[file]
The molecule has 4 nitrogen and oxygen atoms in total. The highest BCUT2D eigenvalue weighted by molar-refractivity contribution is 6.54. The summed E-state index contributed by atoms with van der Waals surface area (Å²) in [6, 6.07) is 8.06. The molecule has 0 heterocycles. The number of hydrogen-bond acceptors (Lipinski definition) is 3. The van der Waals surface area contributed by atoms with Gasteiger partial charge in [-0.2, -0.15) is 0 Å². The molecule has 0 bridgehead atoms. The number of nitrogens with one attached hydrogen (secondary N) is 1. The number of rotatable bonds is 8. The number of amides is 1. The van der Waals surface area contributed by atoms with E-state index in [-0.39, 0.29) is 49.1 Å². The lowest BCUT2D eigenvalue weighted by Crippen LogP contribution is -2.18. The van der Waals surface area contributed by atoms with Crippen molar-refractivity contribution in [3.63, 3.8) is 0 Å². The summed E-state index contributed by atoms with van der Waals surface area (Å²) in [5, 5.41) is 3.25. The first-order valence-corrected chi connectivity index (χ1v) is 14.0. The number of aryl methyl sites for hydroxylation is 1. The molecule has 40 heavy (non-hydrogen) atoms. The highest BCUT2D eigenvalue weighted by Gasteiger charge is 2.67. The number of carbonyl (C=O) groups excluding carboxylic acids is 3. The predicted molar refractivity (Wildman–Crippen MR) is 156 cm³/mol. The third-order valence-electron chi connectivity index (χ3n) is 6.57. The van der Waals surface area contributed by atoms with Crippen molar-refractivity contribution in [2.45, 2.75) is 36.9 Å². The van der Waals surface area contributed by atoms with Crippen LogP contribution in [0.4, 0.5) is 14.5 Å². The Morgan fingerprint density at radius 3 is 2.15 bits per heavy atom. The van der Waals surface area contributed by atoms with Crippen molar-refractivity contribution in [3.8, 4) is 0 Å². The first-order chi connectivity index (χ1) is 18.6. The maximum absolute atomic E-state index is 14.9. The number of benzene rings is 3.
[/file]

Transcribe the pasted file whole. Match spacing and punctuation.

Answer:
The molecule has 4 nitrogen and oxygen atoms in total. The highest BCUT2D eigenvalue weighted by molar-refractivity contribution is 6.54. The summed E-state index contributed by atoms with van der Waals surface area (Å²) in [6, 6.07) is 8.06. The molecule has 0 heterocycles. The number of hydrogen-bond acceptors (Lipinski definition) is 3. The van der Waals surface area contributed by atoms with Gasteiger partial charge in [-0.2, -0.15) is 0 Å². The molecule has 0 bridgehead atoms. The number of nitrogens with one attached hydrogen (secondary N) is 1. The number of rotatable bonds is 8. The number of amides is 1. The van der Waals surface area contributed by atoms with E-state index in [-0.39, 0.29) is 49.1 Å². The lowest BCUT2D eigenvalue weighted by Crippen LogP contribution is -2.18. The van der Waals surface area contributed by atoms with Crippen molar-refractivity contribution in [3.63, 3.8) is 0 Å². The summed E-state index contributed by atoms with van der Waals surface area (Å²) in [5, 5.41) is 3.25. The first-order valence-corrected chi connectivity index (χ1v) is 14.0. The number of aryl methyl sites for hydroxylation is 1. The molecule has 40 heavy (non-hydrogen) atoms. The highest BCUT2D eigenvalue weighted by Gasteiger charge is 2.67. The number of carbonyl (C=O) groups excluding carboxylic acids is 3. The predicted molar refractivity (Wildman–Crippen MR) is 156 cm³/mol. The third-order valence-electron chi connectivity index (χ3n) is 6.57. The van der Waals surface area contributed by atoms with Crippen molar-refractivity contribution in [2.45, 2.75) is 36.9 Å². The van der Waals surface area contributed by atoms with Crippen LogP contribution in [0.4, 0.5) is 14.5 Å². The Morgan fingerprint density at radius 3 is 2.15 bits per heavy atom. The van der Waals surface area contributed by atoms with Crippen molar-refractivity contribution in [3.8, 4) is 0 Å². The first-order chi connectivity index (χ1) is 18.6. The maximum absolute atomic E-state index is 14.9. The number of benzene rings is 3.